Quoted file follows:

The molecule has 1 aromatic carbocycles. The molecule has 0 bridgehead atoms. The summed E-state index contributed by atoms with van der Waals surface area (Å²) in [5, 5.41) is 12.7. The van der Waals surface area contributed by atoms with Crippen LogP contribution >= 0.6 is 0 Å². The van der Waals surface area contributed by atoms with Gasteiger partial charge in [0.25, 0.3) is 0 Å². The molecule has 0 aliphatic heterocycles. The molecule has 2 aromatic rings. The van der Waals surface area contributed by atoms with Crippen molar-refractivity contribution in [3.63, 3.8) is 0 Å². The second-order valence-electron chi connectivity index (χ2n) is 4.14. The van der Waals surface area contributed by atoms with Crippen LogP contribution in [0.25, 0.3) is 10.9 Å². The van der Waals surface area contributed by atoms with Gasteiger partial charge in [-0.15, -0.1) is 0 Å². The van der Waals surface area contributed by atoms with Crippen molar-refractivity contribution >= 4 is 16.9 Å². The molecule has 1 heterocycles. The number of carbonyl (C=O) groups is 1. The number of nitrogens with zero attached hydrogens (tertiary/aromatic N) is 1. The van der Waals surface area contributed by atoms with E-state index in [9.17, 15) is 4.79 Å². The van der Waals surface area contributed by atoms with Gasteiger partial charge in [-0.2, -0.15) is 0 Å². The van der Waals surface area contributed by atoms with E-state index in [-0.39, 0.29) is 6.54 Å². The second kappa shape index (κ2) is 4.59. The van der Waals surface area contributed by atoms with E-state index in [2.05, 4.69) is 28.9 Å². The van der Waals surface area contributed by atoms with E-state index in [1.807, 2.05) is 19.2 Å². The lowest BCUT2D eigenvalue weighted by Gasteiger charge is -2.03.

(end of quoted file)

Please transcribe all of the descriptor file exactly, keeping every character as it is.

The molecule has 1 aromatic carbocycles. The molecule has 0 bridgehead atoms. The summed E-state index contributed by atoms with van der Waals surface area (Å²) in [5, 5.41) is 12.7. The van der Waals surface area contributed by atoms with Crippen LogP contribution >= 0.6 is 0 Å². The van der Waals surface area contributed by atoms with Gasteiger partial charge in [0.25, 0.3) is 0 Å². The molecule has 0 aliphatic heterocycles. The molecule has 2 aromatic rings. The van der Waals surface area contributed by atoms with Crippen molar-refractivity contribution in [3.63, 3.8) is 0 Å². The second-order valence-electron chi connectivity index (χ2n) is 4.14. The van der Waals surface area contributed by atoms with Crippen LogP contribution in [0.25, 0.3) is 10.9 Å². The van der Waals surface area contributed by atoms with Gasteiger partial charge in [-0.15, -0.1) is 0 Å². The van der Waals surface area contributed by atoms with Crippen molar-refractivity contribution >= 4 is 16.9 Å². The molecule has 1 heterocycles. The number of carbonyl (C=O) groups is 1. The number of nitrogens with zero attached hydrogens (tertiary/aromatic N) is 1. The van der Waals surface area contributed by atoms with E-state index in [9.17, 15) is 4.79 Å². The van der Waals surface area contributed by atoms with Gasteiger partial charge in [-0.2, -0.15) is 0 Å². The van der Waals surface area contributed by atoms with E-state index in [-0.39, 0.29) is 6.54 Å². The second kappa shape index (κ2) is 4.59. The van der Waals surface area contributed by atoms with E-state index in [2.05, 4.69) is 28.9 Å². The van der Waals surface area contributed by atoms with E-state index in [1.807, 2.05) is 19.2 Å². The lowest BCUT2D eigenvalue weighted by Gasteiger charge is -2.03.